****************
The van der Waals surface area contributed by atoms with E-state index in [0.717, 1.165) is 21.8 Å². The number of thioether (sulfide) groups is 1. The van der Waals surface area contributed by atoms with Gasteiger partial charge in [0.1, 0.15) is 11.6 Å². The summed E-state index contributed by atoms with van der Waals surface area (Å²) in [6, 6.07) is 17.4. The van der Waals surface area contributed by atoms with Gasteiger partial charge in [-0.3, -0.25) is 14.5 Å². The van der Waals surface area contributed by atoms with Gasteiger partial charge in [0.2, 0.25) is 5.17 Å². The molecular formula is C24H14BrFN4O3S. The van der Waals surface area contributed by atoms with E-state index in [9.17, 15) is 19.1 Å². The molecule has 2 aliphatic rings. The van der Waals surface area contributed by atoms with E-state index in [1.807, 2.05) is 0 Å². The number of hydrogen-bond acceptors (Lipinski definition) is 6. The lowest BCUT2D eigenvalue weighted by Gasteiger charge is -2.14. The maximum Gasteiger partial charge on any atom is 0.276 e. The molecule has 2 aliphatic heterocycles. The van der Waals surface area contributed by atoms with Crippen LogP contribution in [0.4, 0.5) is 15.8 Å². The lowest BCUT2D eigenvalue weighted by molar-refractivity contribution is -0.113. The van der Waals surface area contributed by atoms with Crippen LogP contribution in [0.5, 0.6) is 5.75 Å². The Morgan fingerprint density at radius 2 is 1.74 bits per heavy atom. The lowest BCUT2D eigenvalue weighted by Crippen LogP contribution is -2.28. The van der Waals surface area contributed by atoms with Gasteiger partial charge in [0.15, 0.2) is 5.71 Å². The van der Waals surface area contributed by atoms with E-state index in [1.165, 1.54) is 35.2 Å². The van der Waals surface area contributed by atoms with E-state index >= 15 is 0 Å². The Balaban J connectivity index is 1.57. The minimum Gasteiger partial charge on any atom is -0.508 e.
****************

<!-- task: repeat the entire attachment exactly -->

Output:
The van der Waals surface area contributed by atoms with E-state index in [0.717, 1.165) is 21.8 Å². The number of thioether (sulfide) groups is 1. The van der Waals surface area contributed by atoms with Gasteiger partial charge in [0.1, 0.15) is 11.6 Å². The summed E-state index contributed by atoms with van der Waals surface area (Å²) in [6, 6.07) is 17.4. The van der Waals surface area contributed by atoms with Gasteiger partial charge in [-0.3, -0.25) is 14.5 Å². The van der Waals surface area contributed by atoms with Gasteiger partial charge in [0.2, 0.25) is 5.17 Å². The molecular formula is C24H14BrFN4O3S. The van der Waals surface area contributed by atoms with E-state index in [9.17, 15) is 19.1 Å². The molecule has 2 aliphatic rings. The van der Waals surface area contributed by atoms with E-state index in [1.807, 2.05) is 0 Å². The number of hydrogen-bond acceptors (Lipinski definition) is 6. The lowest BCUT2D eigenvalue weighted by Gasteiger charge is -2.14. The maximum Gasteiger partial charge on any atom is 0.276 e. The molecule has 2 aliphatic heterocycles. The van der Waals surface area contributed by atoms with Crippen LogP contribution in [0.4, 0.5) is 15.8 Å². The lowest BCUT2D eigenvalue weighted by molar-refractivity contribution is -0.113. The van der Waals surface area contributed by atoms with Crippen LogP contribution in [0.5, 0.6) is 5.75 Å². The Morgan fingerprint density at radius 2 is 1.74 bits per heavy atom. The lowest BCUT2D eigenvalue weighted by Crippen LogP contribution is -2.28. The van der Waals surface area contributed by atoms with Gasteiger partial charge in [0.15, 0.2) is 5.71 Å². The van der Waals surface area contributed by atoms with E-state index in [1.165, 1.54) is 35.2 Å². The van der Waals surface area contributed by atoms with E-state index >= 15 is 0 Å². The Balaban J connectivity index is 1.57. The minimum Gasteiger partial charge on any atom is -0.508 e.